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In the month of September, I plan to work on a vampire novella that may or may not be submitted under this name – I suppose it depends on how hot it gets while writing it. However, in the process of plotting, I’m already noticing some similarities between this novella and other pieces of vampire fiction I’ve written, notably the intertwine of vampirism and Christianity.

Perhaps it isn’t much of a surprise. While the vampire myth is not exclusively Western, the Western vampire mythology continues to linger on our side of the world with primarily Western imagery paired with it, even if Stoker’s Dracula took place on the edge of Eastern Orthodoxy. Instead, Catholic imagery and mythology is rampant, even in American (wherein Protestantism is more common) rather than European-based vampire stories. Then again, Protestantism doesn’t have the rich, sensual image history that Catholicism has.

Paired with the evil and unnaturalness – deathly pale skin, glowing eyes, sharp teeth and nails, hair on the palms, the ability to shapeshift, and the iconic crimson flow of blood against virginal flesh pierced by corruption – you have the fierce and strange instruments of good that may not pierce the darkness as readily as one might expect – the crucifix, holy water, the Communion wafer, and the almost pagan element of destruction, the wooden stake, often of a specific kind of wood. One thing that can be said for Catholicism in respect to vampires: they provide a spectacular display of concrete and effective imagery to meet and counter the equally compelling imagery of the vampire.

Within the mythology of the Western world, the vampire can be as charming and seductive as the Count or as dead and unappealing as a zombie with the taste for blood. But either way, the vampire occupies the distinct role of the demon, the sons and daughters of the Adversary. The vampire, the blood-thirsty walking dead, the incubus and succubus … all hungry demonic entities walking this earth, to be countered and conquered with the tools of Christendom arm-in-arm (sometimes unintentionally) with the vagaries and varieties of European paganism.

Even in more modern incarnations of the vampire touched by the Age of Enlightenment – a far less superstitious and rational world (at least, according to us) in which perhaps Holy Water and a crucifix will do nothing more than barely avert the vampire if it manages to do so at all – Catholic imagery cannot resist making an appearance. The vampire is the gothic figure, and the crucifix, once the instrument of protection, has instead become a symbol of occasionally tacky darkness that can be worn ironically or perhaps with no irony at all by people in costume fangs (no judging from me, I still have a fondness for the crucifix, regardless of how I feel about Christianity at the moment).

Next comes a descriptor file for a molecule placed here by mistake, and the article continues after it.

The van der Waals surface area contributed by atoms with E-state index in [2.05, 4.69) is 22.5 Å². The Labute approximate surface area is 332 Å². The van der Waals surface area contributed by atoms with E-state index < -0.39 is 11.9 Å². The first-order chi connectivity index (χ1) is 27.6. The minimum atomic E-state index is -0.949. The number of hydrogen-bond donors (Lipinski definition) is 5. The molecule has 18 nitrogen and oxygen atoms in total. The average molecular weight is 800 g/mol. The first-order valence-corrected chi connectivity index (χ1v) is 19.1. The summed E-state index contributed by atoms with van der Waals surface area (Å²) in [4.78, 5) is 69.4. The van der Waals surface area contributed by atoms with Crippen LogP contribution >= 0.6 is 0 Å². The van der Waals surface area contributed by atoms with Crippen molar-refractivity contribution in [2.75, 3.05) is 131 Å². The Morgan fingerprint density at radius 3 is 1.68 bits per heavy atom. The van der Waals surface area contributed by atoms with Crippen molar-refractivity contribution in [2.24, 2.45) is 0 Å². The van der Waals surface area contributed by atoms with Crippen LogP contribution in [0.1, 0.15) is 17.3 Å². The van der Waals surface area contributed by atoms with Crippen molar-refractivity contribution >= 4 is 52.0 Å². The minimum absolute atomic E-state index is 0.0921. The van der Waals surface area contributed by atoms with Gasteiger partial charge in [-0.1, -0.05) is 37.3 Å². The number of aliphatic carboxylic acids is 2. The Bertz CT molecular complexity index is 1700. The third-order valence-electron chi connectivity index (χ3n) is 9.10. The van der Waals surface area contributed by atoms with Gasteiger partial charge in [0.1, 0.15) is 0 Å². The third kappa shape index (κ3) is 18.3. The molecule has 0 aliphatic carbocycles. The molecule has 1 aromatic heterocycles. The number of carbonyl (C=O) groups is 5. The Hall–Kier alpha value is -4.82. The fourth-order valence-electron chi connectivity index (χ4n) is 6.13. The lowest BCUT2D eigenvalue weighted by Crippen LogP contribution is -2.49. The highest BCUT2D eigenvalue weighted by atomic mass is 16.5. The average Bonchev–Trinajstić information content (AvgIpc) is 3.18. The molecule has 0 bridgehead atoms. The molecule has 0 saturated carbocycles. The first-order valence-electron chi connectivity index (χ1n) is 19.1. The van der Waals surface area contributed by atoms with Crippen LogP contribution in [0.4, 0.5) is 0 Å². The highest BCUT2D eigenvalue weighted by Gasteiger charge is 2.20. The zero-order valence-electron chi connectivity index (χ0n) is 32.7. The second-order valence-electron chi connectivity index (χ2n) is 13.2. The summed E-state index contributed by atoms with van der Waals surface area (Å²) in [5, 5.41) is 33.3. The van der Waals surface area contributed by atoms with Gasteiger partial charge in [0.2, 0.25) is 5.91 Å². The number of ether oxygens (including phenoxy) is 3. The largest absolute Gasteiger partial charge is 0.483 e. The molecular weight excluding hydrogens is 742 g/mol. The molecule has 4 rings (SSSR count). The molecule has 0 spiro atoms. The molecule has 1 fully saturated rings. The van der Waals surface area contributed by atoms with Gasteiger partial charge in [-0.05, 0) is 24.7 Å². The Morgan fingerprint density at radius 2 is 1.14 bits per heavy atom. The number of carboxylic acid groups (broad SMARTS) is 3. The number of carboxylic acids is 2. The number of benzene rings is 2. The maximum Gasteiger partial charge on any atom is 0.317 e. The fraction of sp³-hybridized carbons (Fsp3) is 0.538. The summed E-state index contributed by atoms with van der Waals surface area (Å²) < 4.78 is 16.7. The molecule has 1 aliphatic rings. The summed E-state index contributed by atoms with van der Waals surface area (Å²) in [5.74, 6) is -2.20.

Perhaps it is no surprise, then, that I find it hard to write about vampires without bringing in the religious element as well; three out of four of my vampire works feature a priest. Too, I tend to write sensual to erotic fiction when I write vampires, due, of course, to the inherent eroticism of the demonic entity. (Even when it’s just walking dead in the older vampire stories, the vampire still tended to go after their significant others or members of the opposite sex, and purity was still an important element.)

In addition to the religious perversion of the vampire – the twisting of the sacraments of Holy Communion and Holy Matrimony – the Christian religion historically concerns itself with matters of moderation of the appetites, whereas the vampire is all about indulgence, an interesting merger between gluttony and lust. The horror genre feeds off of social anxieties, so it is no wonder when writing a classic horror monster that the anxieties of the Church and therefore the anxieties of (in my case) American societies surface. A priest is confronted with temptation; a priest is called to fight the spiritual battle with evil beings on the physical plane; the purity of an innocent girl is marked by blood on the coverlet, blood from her neck instead of from between her legs; a repressed Christian girl lapses and cuts loose in the overindulgence of the night life and encounters the manifestation of her desires in a passionate, seductive vampire; and so on.

Is it any wonder, then, that Catholic imagery and sentiments – itself infused with an uncharacteristic darkness, sensuality, and grandiosity – find their way into my stories? To say I have religion issues is academic; I have to work through them somehow, and like my associations between sex and horror, the associations between sex and religion as well as religion and horror are just as strong. And perhaps it is only when I bring those elements together in their various combinations that my writing becomes its most honest.

In the future, should any of my pieces get snagged by an anthology or a publisher, I promise to share excerpts and perhaps some deleted scenes. My “Stained Glass” m/m vampire story had the entire backstory of my protagonist removed for the good of the flow, and I loved that backstory so much, especially since it provided that aforementioned tension between religion and sex.